Our objective in this group is to leverage the data and the knowledge emerging from “human sensors” while also tackling the innate opportunities and tough problems they generate; like for example diversity and privacy. It is estimated that by 2020, by interacting with the ever more connected and data driven world where we live, each singular individual will generate 1.7 megabytes of data per second . Humans themselves; through their online presence, use of devices, and social interactions; are indeed becoming the ultimate “sensors“ for capturing data about the world.
Currently, the activities of the K-LAB can be grouped according to the following research directions:
- Data and Knowledge acquisition, representation and discovery. This area is mainly concerned with the optimal strategies for capturing the massive amount of data being generated, then representing it and storing it in formats that are maintainable and that facilitate their future analysis. All of this towards learning and discovering higher-level data and knowledge (like context and social relations) that can be fed again into the capture/learning loop. As explained in more detail in the papers and projects below, to do so we use techniques from Knowledge Representation, Big Data analysis, Machine Learning, among others.
- Personal data and privacy management. A lot of the data generated by humans, has personal information intrinsically connected to it. Unlike regular data Personal data has the additional problem of its use being regulated by various, and sometimes contradictory, laws around the world. The most common approaches to manage Personal data involve reducing or removing this personal component (i.e., pseudonymization and anonymization). Nevertheless, removing/reducing personal information also impacts the transparency and possible utility that such data had. In this research line we are interested in managing Personal data in accordance with applicable privacy protection regulations while still maximizing its transparency and utility.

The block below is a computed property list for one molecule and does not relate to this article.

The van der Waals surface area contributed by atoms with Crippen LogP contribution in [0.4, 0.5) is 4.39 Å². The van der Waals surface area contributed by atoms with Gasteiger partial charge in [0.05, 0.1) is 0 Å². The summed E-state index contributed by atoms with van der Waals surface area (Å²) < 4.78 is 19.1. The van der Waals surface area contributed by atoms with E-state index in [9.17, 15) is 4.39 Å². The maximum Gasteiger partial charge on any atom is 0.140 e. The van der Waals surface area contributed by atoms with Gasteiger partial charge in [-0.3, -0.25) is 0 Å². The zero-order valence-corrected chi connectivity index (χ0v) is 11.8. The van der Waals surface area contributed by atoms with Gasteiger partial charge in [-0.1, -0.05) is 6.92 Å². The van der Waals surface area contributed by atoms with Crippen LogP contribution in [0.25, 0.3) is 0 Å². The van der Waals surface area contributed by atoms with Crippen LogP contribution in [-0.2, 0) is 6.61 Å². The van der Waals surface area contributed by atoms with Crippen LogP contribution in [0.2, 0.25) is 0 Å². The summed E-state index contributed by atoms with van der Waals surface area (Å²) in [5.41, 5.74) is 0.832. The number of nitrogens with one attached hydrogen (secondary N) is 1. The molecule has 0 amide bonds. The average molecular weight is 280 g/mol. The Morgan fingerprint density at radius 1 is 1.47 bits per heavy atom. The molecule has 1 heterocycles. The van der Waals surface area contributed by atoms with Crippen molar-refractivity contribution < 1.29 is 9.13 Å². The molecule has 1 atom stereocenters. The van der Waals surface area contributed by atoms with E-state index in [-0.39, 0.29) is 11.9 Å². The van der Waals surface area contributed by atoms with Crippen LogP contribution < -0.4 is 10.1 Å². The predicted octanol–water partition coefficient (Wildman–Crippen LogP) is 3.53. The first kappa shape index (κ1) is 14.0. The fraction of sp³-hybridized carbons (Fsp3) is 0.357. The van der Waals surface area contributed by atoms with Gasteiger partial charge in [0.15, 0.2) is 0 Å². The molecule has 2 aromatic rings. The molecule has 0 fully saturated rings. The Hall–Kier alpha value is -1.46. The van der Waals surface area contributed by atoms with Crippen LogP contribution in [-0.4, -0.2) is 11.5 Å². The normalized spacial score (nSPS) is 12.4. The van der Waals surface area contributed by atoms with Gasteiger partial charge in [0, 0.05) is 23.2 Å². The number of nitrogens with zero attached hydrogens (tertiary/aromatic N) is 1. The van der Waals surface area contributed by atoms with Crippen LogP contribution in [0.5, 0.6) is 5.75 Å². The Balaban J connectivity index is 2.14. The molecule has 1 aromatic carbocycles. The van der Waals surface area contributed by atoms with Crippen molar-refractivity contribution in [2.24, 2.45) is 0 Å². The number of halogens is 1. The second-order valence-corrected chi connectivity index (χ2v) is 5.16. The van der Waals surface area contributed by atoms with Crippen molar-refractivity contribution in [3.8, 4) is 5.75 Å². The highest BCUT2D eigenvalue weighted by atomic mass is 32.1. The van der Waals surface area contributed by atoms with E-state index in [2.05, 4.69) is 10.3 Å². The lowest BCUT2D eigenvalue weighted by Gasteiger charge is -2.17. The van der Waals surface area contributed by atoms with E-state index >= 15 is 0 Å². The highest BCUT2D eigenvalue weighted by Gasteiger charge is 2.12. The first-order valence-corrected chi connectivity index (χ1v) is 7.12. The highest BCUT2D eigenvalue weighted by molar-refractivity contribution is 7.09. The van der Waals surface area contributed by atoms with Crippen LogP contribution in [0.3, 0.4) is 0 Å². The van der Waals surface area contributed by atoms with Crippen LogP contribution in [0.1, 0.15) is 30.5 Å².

- Experiment execution and management. The human component is an often ignored in computer science. This research direction, in collaboration with the department of sociology of the university of Trento, is focused on understanding the best practices and methodologies involved in running experiments/pilots with human participants.
- Mattia Zeni, Ivano Bison, Britta Gauckler, Fernando Reis, and Fausto Giunchiglia. "Improving time use measurement with personal big data collection - the experience of the European Big Data Hackathon 2019." Journal of Official Statistics, 2020.
- Zeni M, Zhang W, Bignotti E, et al. Fixing mislabeling by human annotators leveraging conflict resolution and prior knowledge[J]. Proceedings of the ACM on Interactive, Mobile, Wearable and Ubiquitous Technologies, 2019, 3(1): 1-23.
- Giunchiglia, F; Zeni, Mattia; Gobbi, Elisa; Bignotti, Enrico; Bison, Ivano. Mobile social media usage and academic performance. Computers in Human Behavior, vol. 82, p. 177-185, 2018.
- Giunchiglia F, Zeni M, Big E. Personal context recognition via reliable human-machine collaboration[C]//2018 IEEE International Conference on Pervasive Computing and Communications Workshops (PerCom Workshops). IEEE, 2018: 379-384.
- Giunchiglia F, Bignotti E, Zeni M. Personal context modelling and annotation 2017 IEEE International Conference on Pervasive Computing and Communications Workshops (PerCom Workshops). IEEE, 2017: 117-122.
- Zeni M, Zaihrayeu I, Giunchiglia F. Multi-device activity logging Proceedings of the 2014 ACM International Joint Conference on Pervasive and Ubiquitous Computing: Adjunct Publication. 2014: 299-302.
- Kim P H, Giunchiglia F. The open platform for personal lifelogging: the elifelog architecture[M]//CHI'13 Extended Abstracts on Human Factors in Computing Systems. 2013: 1677-1682.